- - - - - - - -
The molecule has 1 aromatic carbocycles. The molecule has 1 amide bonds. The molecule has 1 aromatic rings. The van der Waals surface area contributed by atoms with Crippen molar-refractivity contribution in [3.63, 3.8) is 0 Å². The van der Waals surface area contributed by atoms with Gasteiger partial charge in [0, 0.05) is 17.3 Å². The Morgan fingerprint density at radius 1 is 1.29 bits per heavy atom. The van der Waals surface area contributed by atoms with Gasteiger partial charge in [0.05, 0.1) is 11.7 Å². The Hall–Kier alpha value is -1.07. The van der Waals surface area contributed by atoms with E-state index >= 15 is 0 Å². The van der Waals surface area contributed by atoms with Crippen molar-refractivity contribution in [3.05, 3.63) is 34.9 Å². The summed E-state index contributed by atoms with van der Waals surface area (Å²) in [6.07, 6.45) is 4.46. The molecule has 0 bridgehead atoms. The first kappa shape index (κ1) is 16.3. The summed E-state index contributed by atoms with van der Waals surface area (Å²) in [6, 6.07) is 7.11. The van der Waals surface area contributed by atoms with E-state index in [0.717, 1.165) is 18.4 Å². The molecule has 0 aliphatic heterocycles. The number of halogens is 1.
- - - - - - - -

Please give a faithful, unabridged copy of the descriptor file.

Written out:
The molecule has 1 aromatic carbocycles. The molecule has 1 amide bonds. The molecule has 1 aromatic rings. The van der Waals surface area contributed by atoms with Crippen molar-refractivity contribution in [3.63, 3.8) is 0 Å². The van der Waals surface area contributed by atoms with Gasteiger partial charge in [0, 0.05) is 17.3 Å². The Morgan fingerprint density at radius 1 is 1.29 bits per heavy atom. The van der Waals surface area contributed by atoms with Gasteiger partial charge in [0.05, 0.1) is 11.7 Å². The Hall–Kier alpha value is -1.07. The van der Waals surface area contributed by atoms with E-state index >= 15 is 0 Å². The van der Waals surface area contributed by atoms with Crippen molar-refractivity contribution in [3.05, 3.63) is 34.9 Å². The summed E-state index contributed by atoms with van der Waals surface area (Å²) in [6.07, 6.45) is 4.46. The molecule has 0 bridgehead atoms. The first kappa shape index (κ1) is 16.3. The summed E-state index contributed by atoms with van der Waals surface area (Å²) in [6, 6.07) is 7.11. The van der Waals surface area contributed by atoms with E-state index in [0.717, 1.165) is 18.4 Å². The molecule has 0 aliphatic heterocycles. The number of halogens is 1.